On Monday, I outlined what I believe is one of the key elements in learning how to become a good trader. You need a certain level of understanding of yourself to prosper in what is one of the toughest careers in the world. There are no rewards for failure here.
Let’s say you are a Trader A type (see Monday’s post) and bought gold last December at the $1,080 level and saw it embark on a terrific rally to the recent high at the $1,280 level. You had analysed the charts last year and concluded that the market was oversold with hedge funds massively bearish.
You had learned that this is often a setup for a big reversal after a long decline because you know that hedge funds are mostly trend-followers and are totally unprepared for trend reversals, especially when they have all moved over to one side of the boat.
On the other hand, you have learned that joining a massive herd is a dangerous game, no matter what your personal views are. You may be bearish gold, but you acknowledge that downtrends can be interrupted by large counter-trend rallies. To avoid taking a likely big loss by shorting just when you feel bearish, you override your feeling and decide to play the long side.
You see, Trader A types are flexible and can play either side of the market and recognise that market participants swing from being bearish to bullish, and the switch occurs when bearish sentiment is extreme. That is the time to trade against the herd.
But up to February, the market had only reached the $1,120 area. What would a Trader B type do? He or she may decide to grab the profit. They rationalise it by noting the rally has been steep but the main downtrend must resume at any time and take away his or her hard-won gains.
As the market soared by another $150 in March, Trader B would stand there transfixed and too scared to re-enter this dynamic bull run. B would rationalise it by noting that it cannot go much higher as it must turn back down hard soon and hand me a thumping loss if I got in here.
But when the market had reached that $1,280 level, B could stand it no longer – seeing his/her lovely market that they had worked on for so long make a major move without him/her was exceptionally painful.
And that is when B placed the fateful order to go long – right at the top. We all know what happened next – B’s head was handed to him/her as a stark lesson in timing.
What is a more sensible strategy? We all know that markets are probabilistic and we cannot be sure our careful analysis is correct. So we must have a plan when in a trade of how to manage it – and that is why I developed the very simple split-bet strategy.
Trader A would have placed a spread bet in multiples of £2 per pip at the start in December. Then, A would note the rapid progress in January and February – and have done nothing – A would have left well alone, recognising the market was almost certainly in a third wave up, safe in the knowledge that third waves are long and strong.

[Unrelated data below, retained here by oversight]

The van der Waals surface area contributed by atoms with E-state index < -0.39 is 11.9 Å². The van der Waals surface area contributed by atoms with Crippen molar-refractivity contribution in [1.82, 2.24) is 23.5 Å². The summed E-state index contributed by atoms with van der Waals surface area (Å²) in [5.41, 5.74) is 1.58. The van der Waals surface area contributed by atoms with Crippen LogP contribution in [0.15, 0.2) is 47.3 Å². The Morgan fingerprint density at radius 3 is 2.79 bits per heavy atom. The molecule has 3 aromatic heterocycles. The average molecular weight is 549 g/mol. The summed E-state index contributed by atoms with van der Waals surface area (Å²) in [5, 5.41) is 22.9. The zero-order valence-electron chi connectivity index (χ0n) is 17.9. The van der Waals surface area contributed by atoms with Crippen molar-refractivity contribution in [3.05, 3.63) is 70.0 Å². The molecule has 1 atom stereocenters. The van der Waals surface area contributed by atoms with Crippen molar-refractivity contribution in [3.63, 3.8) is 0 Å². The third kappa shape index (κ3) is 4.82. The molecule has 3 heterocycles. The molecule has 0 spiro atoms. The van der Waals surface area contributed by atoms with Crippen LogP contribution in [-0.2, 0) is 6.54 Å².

Then, when the market hit an important Fibonacci level or a significant tramline or another reliable signal, A would look to take one half of the position off, leaving the other half open with protective stop at break-even (entry price) or even closer to the market. A would expect the market to take a breather after such a long ride – but crucially, did not know how deep a correction would ensue.
The psychology is important. By banking half of the profits and guaranteeing a zero loss on the other half, A has effectively freed him/herself from all of the anxiety that Trader B would have. B would be worrying about his/her position every waking moment and usually getting out at the wrong time just when the stress became unbearable.
I advocate using the split-bet strategy to traders and long-term investors. In fact, for larger accounts, you can split your initial stake into three parts (or more) which gives you even greater flexibility.
Finally, today sees the monthly Fed interest rate charade pronouncements and tomorrow it will be the turn of the Bank of Japan. Volatility usually accompanies such events but the main trends are already set.
Here is my Elliott wave take on gold:
On the very large scale, the December plunge was my A wave off the 2011 high at $1,920. The current rally is large red wave B that should carry to at least the $1,350 – 1400 area. But in the meantime, we shall see many twists and turns of course.
The rally to the $1,280 level last month was my purple wave 3 and the correction is wave 4 in the shape of a wedge, which is a typical form for fourth waves. When wave 4 has played out, wave 5 should send the market to well above the $1,280 level and possibly above $1,300.
And that would complete wave 1 of red wave B to be followed by a decline in a large wave 2. That decline will test the mettle of most bulls. But Elliott wave followers will expect it – and we’ll know how to handle it, won’t we?